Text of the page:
5908Re: [fukuoka_farming] Natural farming on highlands
- Dec 1, 2006Hi Miguel,
Steve Vanek at Cornell has done important work in testing cover crops for the tropical highlands. Try emailing him at siv2@.... A quick Cornell report on the subject is available at http://mulch.mannlib.cornell.edu/ccth/covcropspecies.htm
Frijol Chinapopo, Tarwi, Yellow and White Sweet Clovers, Garotilla (Bur-Medic), Sanfoin, Woolypod Vetch, and Phalaris Grass have all been tried with some degree of success.
An aggressive, deep-rooted legume like sweet clover, together with a grain like Quinoa, and a grass like Phalaris, would probably be ideal for increasing humus. Also, if you can grow Yacon, Sunchoke, and Chicory (Cichorium intybus) in the mix, the inulin in the roots should, after several rotations, add to the fertility of the soil. Generally, grains, grasses, legumes, and the high inulin plants (chicory, sunchoke, artichoke, onion, asparagus, sunflower) work together to create a "ley" that produces fertile topsoil. If any one of these categories of plants is missing in the cover crop (probably more accurately the "root crop" mix), you will may fall short of acheiving maximum benefits.
New Orleans, LA
torskel87 <torskel87@...> wrote:
This is Miguel from Ecuador, I am very interested in the subject of
cover crops because I have been building terraces and once that I
build them the remaining soil is really poor because the intensive
labor and movement of the topsoil.
Maybe is not so natural to build terraces, and I am building them like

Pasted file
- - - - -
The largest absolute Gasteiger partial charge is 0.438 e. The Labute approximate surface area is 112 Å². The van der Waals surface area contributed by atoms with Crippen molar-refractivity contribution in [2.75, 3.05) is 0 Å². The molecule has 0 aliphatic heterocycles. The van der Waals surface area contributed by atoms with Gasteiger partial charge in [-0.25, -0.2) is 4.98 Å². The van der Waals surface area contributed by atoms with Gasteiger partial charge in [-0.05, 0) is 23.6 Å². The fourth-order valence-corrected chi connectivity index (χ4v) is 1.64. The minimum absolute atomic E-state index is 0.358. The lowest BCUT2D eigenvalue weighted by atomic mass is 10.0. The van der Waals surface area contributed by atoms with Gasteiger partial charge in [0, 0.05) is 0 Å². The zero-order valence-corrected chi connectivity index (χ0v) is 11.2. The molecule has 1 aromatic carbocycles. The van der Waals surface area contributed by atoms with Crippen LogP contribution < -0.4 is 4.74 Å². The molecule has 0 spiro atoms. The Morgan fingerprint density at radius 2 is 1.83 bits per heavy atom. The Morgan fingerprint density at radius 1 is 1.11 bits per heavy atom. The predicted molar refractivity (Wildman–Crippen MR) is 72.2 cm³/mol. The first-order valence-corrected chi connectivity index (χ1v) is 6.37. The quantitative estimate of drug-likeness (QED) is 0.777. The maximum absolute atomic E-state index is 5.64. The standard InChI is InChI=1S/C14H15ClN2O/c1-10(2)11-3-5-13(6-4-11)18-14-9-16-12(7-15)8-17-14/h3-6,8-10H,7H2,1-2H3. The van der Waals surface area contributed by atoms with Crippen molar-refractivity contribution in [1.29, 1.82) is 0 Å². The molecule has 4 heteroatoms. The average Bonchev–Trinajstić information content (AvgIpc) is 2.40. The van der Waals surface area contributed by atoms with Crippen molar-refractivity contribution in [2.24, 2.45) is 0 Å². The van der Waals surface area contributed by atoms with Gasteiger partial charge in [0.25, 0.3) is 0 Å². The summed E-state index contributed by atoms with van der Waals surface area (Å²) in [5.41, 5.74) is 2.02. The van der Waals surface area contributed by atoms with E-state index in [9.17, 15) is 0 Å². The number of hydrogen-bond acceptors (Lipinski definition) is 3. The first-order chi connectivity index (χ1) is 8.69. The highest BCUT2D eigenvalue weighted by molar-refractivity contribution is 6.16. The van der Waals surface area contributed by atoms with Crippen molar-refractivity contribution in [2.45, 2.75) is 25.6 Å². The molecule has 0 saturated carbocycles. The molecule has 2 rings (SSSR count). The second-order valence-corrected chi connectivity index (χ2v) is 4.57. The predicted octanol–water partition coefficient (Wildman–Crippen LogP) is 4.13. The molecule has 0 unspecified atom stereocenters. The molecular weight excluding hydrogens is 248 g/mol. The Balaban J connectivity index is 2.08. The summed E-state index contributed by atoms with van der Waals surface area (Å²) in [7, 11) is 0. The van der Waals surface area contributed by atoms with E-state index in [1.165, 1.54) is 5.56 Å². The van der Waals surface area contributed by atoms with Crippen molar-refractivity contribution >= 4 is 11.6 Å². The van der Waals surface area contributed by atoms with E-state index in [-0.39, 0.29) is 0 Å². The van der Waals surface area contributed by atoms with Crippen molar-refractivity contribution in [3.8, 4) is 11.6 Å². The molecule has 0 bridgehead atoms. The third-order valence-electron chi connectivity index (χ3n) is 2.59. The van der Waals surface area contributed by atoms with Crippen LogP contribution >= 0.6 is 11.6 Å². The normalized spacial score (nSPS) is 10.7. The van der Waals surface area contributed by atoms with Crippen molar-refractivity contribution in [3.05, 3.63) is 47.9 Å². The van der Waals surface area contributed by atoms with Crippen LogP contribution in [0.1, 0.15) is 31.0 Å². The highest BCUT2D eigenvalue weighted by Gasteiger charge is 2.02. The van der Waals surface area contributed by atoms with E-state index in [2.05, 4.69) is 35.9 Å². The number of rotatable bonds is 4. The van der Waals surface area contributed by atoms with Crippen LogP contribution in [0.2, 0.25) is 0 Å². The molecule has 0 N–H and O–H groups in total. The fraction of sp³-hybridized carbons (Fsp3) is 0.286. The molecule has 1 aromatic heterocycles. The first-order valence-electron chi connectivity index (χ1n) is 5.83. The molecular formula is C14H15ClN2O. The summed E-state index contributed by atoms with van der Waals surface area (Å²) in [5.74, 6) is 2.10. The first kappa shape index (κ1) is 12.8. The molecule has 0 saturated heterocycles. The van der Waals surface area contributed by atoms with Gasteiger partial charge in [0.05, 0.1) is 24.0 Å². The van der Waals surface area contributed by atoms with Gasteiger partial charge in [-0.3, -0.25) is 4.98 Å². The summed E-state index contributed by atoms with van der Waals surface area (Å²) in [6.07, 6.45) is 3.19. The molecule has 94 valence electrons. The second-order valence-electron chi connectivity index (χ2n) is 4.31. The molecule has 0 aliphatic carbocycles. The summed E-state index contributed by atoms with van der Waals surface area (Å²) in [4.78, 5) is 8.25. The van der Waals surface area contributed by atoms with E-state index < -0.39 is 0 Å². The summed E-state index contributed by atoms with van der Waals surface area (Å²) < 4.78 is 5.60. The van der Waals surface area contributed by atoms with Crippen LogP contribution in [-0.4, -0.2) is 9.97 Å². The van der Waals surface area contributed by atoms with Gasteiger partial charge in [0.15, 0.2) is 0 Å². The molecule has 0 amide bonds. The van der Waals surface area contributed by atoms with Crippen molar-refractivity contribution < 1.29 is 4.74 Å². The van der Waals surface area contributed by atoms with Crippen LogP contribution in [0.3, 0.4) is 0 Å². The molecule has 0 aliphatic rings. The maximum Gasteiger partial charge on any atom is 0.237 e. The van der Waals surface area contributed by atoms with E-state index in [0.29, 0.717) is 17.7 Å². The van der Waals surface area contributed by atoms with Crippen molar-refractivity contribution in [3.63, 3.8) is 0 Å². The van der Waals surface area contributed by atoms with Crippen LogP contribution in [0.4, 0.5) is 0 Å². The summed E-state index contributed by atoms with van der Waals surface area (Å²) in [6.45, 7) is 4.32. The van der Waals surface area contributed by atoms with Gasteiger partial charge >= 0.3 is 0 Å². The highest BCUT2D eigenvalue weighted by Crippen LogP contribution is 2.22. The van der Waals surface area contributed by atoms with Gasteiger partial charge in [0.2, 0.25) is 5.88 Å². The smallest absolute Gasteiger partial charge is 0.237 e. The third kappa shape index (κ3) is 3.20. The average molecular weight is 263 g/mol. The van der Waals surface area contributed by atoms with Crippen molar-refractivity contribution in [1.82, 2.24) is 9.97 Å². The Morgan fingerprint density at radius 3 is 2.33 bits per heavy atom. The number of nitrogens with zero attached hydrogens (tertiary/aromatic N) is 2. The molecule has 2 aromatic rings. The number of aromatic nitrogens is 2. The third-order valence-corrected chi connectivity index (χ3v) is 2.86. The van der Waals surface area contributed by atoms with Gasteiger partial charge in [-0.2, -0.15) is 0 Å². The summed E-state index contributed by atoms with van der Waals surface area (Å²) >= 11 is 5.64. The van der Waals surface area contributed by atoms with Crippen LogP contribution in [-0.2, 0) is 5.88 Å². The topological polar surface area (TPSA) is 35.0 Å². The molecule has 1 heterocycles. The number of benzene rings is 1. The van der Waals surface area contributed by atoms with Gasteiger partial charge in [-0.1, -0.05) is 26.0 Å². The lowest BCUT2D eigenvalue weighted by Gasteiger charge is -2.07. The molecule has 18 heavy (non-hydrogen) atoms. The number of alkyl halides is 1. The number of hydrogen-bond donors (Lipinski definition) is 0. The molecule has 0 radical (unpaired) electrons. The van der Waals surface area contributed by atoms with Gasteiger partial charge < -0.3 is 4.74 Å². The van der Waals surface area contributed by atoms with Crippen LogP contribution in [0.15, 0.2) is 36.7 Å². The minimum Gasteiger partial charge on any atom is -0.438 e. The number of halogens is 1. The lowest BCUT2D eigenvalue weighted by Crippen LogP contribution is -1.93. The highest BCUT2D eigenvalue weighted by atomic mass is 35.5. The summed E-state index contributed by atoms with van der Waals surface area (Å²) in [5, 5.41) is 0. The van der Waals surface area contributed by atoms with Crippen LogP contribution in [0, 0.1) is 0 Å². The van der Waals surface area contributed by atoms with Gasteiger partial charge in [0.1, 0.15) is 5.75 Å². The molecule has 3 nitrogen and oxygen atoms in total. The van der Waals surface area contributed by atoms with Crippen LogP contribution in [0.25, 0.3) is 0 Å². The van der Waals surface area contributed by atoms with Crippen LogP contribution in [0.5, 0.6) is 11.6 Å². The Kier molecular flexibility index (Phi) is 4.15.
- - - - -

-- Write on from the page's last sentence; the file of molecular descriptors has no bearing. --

the Incas used to do,but I´ve seen that if you don´t build them in
hilly lands, water absortion and soil fertility are poor, once that I
build them the remaining soil is really poor so what I´ve trying is to
rebuild it with cover crops, but I am wondering if the cover crops
might be able to rebuild top soil once the it´s been completly mooved,
somebody have an idea about this...I ve tried two ways of building
terraces, one is by slow formation, just building a green wall of
grass and leting the soil to be cariied year after year by the rain,
and in this case the terraces are narrow, in this kind of terraces
I´ve tried with natural farming, the other way is building a tall wall
and moove all the soil with a hoe until I get a flat surface, in this
case is when I wonder if a cover crop might be able to rebuild the
soil????? In this case the terraces are usally broad.
Maybe it would more natural to create green contours, but it would
take a really long time until I get a flat surface on a slope.If
somebody have expeience with farming on hilly lands I would thank any
idea or advice.
The advantages of terracing are that once builded, fertility remains
forever and is not washed by the rain, and water absortion improves a
lot.Also the microclamate created in the terrace prtotects the plants
from the harsh conditions of the highlands(I am farming over 9200
ft)specially wind and frost, I´ve tried natural farming on terraces
and it works really good but only once the fertility is back, in some
terraces I´´ve been trying to grow vegetables in a natural way and is
amaizing to see daikon, lettuce, chard, turnip and clover replanting
by themselvs with any work year after year, the only thing that I do
in some terraces is spacing because daikon and lettuce seeds are
scattered by birds and grow to thick, but once that the spacing is
done the only thing that i have to do is harvesting....
Soon i would like to post some photos about the terraces and the
natural replanting of vegetables and andean tubers, but how do i post
the photos in the group???
--- In email@example.com, Robert Monie <bobm20001@...>
>exactly right; unless you plan to specialize in growing some
> Hi Ty and Steve,
> Everything Steve said about rocks that far down under the field is
fantastically deep underground plant like the Japanese Imo mountain
yam (cinnamon vine), you have plenty enough depth in your soil to grow
most vegetables, legumes, and fruits. In addition to adding organic
matter, you could experiment with various seasonaly rotating cover
crops to see which work best for you in your microclimate.
>vetch in fall/winter, buckwheat in summer, and yellow blossom clover